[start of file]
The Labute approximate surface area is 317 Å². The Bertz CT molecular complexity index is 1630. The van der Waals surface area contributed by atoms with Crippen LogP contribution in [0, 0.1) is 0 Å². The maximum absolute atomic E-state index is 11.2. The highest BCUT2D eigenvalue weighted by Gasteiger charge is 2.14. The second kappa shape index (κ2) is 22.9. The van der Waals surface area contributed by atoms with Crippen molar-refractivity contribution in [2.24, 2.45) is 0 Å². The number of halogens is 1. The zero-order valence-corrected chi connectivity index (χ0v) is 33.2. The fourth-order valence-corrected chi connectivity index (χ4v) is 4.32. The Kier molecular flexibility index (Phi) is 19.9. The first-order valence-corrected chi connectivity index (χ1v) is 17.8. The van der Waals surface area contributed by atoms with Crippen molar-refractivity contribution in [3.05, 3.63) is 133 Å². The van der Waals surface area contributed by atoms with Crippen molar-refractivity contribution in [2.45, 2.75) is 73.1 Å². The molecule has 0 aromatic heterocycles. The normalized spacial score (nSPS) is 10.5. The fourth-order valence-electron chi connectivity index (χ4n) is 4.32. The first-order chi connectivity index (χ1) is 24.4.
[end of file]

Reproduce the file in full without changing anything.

The Labute approximate surface area is 317 Å². The Bertz CT molecular complexity index is 1630. The van der Waals surface area contributed by atoms with Crippen LogP contribution in [0, 0.1) is 0 Å². The maximum absolute atomic E-state index is 11.2. The highest BCUT2D eigenvalue weighted by Gasteiger charge is 2.14. The second kappa shape index (κ2) is 22.9. The van der Waals surface area contributed by atoms with Crippen molar-refractivity contribution in [2.24, 2.45) is 0 Å². The number of halogens is 1. The zero-order valence-corrected chi connectivity index (χ0v) is 33.2. The fourth-order valence-corrected chi connectivity index (χ4v) is 4.32. The Kier molecular flexibility index (Phi) is 19.9. The first-order valence-corrected chi connectivity index (χ1v) is 17.8. The van der Waals surface area contributed by atoms with Crippen molar-refractivity contribution in [3.05, 3.63) is 133 Å². The van der Waals surface area contributed by atoms with Crippen molar-refractivity contribution in [2.45, 2.75) is 73.1 Å². The molecule has 0 aromatic heterocycles. The normalized spacial score (nSPS) is 10.5. The fourth-order valence-electron chi connectivity index (χ4n) is 4.32. The first-order chi connectivity index (χ1) is 24.4.